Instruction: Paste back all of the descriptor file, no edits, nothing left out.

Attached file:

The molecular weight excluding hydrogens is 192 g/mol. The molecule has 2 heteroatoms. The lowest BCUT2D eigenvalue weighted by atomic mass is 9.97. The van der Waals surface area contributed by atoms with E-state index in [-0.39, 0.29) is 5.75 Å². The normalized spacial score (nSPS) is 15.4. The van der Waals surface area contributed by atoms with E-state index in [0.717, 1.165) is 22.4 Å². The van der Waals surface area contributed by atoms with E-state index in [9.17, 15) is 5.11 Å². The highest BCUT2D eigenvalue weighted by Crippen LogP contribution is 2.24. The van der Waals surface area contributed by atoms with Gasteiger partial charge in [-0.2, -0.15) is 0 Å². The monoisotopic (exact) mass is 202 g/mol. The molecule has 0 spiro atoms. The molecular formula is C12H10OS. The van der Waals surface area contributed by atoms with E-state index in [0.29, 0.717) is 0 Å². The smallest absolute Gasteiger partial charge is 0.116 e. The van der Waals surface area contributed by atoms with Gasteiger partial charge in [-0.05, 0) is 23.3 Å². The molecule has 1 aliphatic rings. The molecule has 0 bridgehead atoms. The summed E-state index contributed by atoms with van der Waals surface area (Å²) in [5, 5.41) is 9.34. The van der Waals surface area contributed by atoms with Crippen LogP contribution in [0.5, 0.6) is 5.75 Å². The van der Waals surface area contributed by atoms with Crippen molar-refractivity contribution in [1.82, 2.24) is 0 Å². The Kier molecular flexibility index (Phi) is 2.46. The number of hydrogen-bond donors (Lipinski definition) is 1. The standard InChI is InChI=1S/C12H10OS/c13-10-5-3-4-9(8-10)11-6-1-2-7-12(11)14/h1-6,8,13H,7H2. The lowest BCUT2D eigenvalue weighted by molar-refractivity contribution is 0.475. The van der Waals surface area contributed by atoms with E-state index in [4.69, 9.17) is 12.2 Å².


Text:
The molecular weight excluding hydrogens is 192 g/mol. The molecule has 2 heteroatoms. The lowest BCUT2D eigenvalue weighted by atomic mass is 9.97. The van der Waals surface area contributed by atoms with E-state index in [-0.39, 0.29) is 5.75 Å². The normalized spacial score (nSPS) is 15.4. The van der Waals surface area contributed by atoms with E-state index in [0.717, 1.165) is 22.4 Å². The van der Waals surface area contributed by atoms with E-state index in [9.17, 15) is 5.11 Å². The highest BCUT2D eigenvalue weighted by Crippen LogP contribution is 2.24. The van der Waals surface area contributed by atoms with Gasteiger partial charge in [-0.2, -0.15) is 0 Å². The monoisotopic (exact) mass is 202 g/mol. The molecule has 0 spiro atoms. The molecular formula is C12H10OS. The van der Waals surface area contributed by atoms with E-state index in [0.29, 0.717) is 0 Å². The smallest absolute Gasteiger partial charge is 0.116 e. The van der Waals surface area contributed by atoms with Gasteiger partial charge in [-0.05, 0) is 23.3 Å². The molecule has 1 aliphatic rings. The molecule has 0 bridgehead atoms. The summed E-state index contributed by atoms with van der Waals surface area (Å²) in [5, 5.41) is 9.34. The van der Waals surface area contributed by atoms with Crippen LogP contribution in [0.5, 0.6) is 5.75 Å². The van der Waals surface area contributed by atoms with Crippen molar-refractivity contribution in [1.82, 2.24) is 0 Å². The Kier molecular flexibility index (Phi) is 2.46. The number of hydrogen-bond donors (Lipinski definition) is 1. The standard InChI is InChI=1S/C12H10OS/c13-10-5-3-4-9(8-10)11-6-1-2-7-12(11)14/h1-6,8,13H,7H2. The lowest BCUT2D eigenvalue weighted by molar-refractivity contribution is 0.475. The van der Waals surface area contributed by atoms with E-state index in [4.69, 9.17) is 12.2 Å².